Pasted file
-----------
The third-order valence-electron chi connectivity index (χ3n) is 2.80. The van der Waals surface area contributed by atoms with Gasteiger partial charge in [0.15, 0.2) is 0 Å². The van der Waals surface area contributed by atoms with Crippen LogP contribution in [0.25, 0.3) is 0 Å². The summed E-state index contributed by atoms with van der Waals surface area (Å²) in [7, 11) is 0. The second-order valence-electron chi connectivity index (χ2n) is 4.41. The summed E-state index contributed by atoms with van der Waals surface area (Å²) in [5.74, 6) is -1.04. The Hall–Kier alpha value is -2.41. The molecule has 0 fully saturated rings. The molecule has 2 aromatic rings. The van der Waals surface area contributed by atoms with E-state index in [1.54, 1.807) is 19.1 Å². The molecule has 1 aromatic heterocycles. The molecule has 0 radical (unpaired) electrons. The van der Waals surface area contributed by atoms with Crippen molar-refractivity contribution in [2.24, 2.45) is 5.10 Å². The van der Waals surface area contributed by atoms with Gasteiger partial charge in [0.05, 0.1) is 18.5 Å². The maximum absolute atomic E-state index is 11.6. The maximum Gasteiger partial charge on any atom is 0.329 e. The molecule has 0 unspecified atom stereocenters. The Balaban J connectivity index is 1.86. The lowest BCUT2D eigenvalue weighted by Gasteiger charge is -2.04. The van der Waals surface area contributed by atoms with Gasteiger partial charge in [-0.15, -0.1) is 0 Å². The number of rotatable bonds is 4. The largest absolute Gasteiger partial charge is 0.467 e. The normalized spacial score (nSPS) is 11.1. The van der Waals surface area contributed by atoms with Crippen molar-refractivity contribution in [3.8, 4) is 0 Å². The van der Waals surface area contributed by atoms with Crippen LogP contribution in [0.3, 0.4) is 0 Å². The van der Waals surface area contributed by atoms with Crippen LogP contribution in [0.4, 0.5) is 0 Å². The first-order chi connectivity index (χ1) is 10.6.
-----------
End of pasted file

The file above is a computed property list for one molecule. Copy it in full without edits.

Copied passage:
The third-order valence-electron chi connectivity index (χ3n) is 2.80. The van der Waals surface area contributed by atoms with Gasteiger partial charge in [0.15, 0.2) is 0 Å². The van der Waals surface area contributed by atoms with Crippen LogP contribution in [0.25, 0.3) is 0 Å². The summed E-state index contributed by atoms with van der Waals surface area (Å²) in [7, 11) is 0. The second-order valence-electron chi connectivity index (χ2n) is 4.41. The summed E-state index contributed by atoms with van der Waals surface area (Å²) in [5.74, 6) is -1.04. The Hall–Kier alpha value is -2.41. The molecule has 0 fully saturated rings. The molecule has 2 aromatic rings. The van der Waals surface area contributed by atoms with E-state index in [1.54, 1.807) is 19.1 Å². The molecule has 1 aromatic heterocycles. The molecule has 0 radical (unpaired) electrons. The van der Waals surface area contributed by atoms with Crippen molar-refractivity contribution in [2.24, 2.45) is 5.10 Å². The van der Waals surface area contributed by atoms with Gasteiger partial charge in [0.05, 0.1) is 18.5 Å². The maximum absolute atomic E-state index is 11.6. The maximum Gasteiger partial charge on any atom is 0.329 e. The molecule has 0 unspecified atom stereocenters. The Balaban J connectivity index is 1.86. The lowest BCUT2D eigenvalue weighted by Gasteiger charge is -2.04. The van der Waals surface area contributed by atoms with Gasteiger partial charge in [-0.15, -0.1) is 0 Å². The number of rotatable bonds is 4. The largest absolute Gasteiger partial charge is 0.467 e. The normalized spacial score (nSPS) is 11.1. The van der Waals surface area contributed by atoms with Crippen molar-refractivity contribution in [3.8, 4) is 0 Å². The van der Waals surface area contributed by atoms with Crippen LogP contribution in [0.3, 0.4) is 0 Å². The van der Waals surface area contributed by atoms with Crippen LogP contribution in [0.4, 0.5) is 0 Å². The first-order chi connectivity index (χ1) is 10.6.